“Battery Brothers” by Steve Carman
Baseball, fiction, Young Adult (YA), family
March 27, 2014
5 of 5 stars (outstanding)
Andy Lembo is a high school baseball catcher who is trying out for the team at a new high school in his senior year. His younger brother Daniel is a pitcher who has caught the eye of scouts who hope to sign him when he completes school. Andy and Daniel have shared a lot in their young lives – broken home, dysfunctional parents but baseball was their passion. They dreamed of winning a championship together.
Their journey toward this goal and the awful detour that occurred is the basis of this terrific young adult novel by Steve Carman. The story is told from Andy’s point of view and it is one that is filled with trouble. Andy was abused by his mother when she applied a hot iron to his face when he was toddler. She soon left the boys and their father. As for the father, he is shown to be a parent who favors one child, Daniel, because he has the talent to go far. Andy believes that his father doesn’t hold him in the same regard. Add anxiety attacks and self-doubt on his ability to obtain good grades and socialize and you have a good picture of most of the issues that trouble Andy.
Baseball is Andy’s escape from this, but even that didn’t go smoothly. Andy was among the final cuts to the varsity team, but ended up on the team later when the starting catcher was injured. Daniel continued to pitch well and also bond with his older brother. The love shared between the two of them is evident and when a freak accident occurs during a game, Andy’s world is shattered – both in baseball and more importantly, in his life. He doesn’t think he has the strength to continue either baseball or school. What he eventually decides to do is a heartwarming story that will leave the reader cheering and maybe even in tears. I had both emotions flowing through me as the story progressed. Some parts were predictable, some weren’t but it is one that must be read by anyone who loves a good story about young adults who are learning what life will be like as a grown-up.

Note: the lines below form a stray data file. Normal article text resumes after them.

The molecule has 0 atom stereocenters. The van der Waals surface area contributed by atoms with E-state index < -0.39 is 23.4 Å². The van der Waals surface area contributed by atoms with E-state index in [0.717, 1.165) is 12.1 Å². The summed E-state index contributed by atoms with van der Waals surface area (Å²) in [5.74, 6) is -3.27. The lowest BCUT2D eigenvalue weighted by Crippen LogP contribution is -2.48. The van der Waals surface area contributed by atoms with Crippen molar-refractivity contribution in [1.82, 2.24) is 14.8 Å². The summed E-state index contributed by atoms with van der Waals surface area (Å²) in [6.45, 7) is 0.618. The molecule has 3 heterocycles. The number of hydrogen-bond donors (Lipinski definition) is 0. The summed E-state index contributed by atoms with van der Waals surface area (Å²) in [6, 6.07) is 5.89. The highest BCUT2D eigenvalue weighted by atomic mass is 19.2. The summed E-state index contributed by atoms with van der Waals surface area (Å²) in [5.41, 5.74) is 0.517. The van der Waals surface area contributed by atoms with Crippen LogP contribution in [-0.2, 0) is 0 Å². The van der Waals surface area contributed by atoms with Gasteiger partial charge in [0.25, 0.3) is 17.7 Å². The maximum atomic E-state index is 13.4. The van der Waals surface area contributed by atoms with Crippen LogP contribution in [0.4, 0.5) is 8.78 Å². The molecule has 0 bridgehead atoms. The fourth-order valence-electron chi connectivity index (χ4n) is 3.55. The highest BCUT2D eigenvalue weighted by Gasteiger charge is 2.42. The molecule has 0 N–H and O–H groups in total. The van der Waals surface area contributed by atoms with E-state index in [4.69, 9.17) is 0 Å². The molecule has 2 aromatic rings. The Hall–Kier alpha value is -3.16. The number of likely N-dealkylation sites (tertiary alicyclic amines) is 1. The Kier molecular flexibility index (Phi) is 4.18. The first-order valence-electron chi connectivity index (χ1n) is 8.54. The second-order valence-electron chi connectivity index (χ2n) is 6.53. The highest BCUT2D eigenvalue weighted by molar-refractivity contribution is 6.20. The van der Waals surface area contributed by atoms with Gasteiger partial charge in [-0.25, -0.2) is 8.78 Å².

The baseball portions of the book are well-written and describe the action of the game in vivid detail. These, along with the rest of the book, are accurately described as they would be by a 17 year old boy as there is youth slang and short sentences throughout the book. Because the book is focused on Andy, we don’t know a lot about the other characters, including Daniel. The reader will only know these characters through Andy’s vision. For me, that still gave me enough insight to get a feel for what these people were like and how they all helped shape Andy into the person he is.
Any reader who loves a good story of a young man coming of age, especially when that young man has to deal with many different issues, will want to read this book. Baseball fans will enjoy the account of Andy’s exploits on the diamond. Fans of the young adult genre will cheer on Andy throughout the book. It is simply a book that I believe any reader will enjoy.
I wish to thank Mr. Carman for providing a copy of the book in exchange for an honest review.
Did I skim?
No, because I wanted to make sure I enjoyed every word of this story.
Did I feel connected to the characters?
Yes. I especially related to Andy’s anxiety when he took the mound during each game and the excitement as well as the nervousness that all players at that age feel when they are on the field. It doesn’t matter the level of play or the type of field – all players feel this on the field.
Pace of the story:
Excellent – the reader is really connected to Andy and Daniel in the book without slowing down the pace of the story. Because it is written in Andy’s POV and language, I felt that kept the story moving as well.
Do I recommend?
Yes – for anyone, any age who simply enjoys a good book. While having knowledge of baseball helps with those passages, any reader who wants to read an uplifting story should grab this one.
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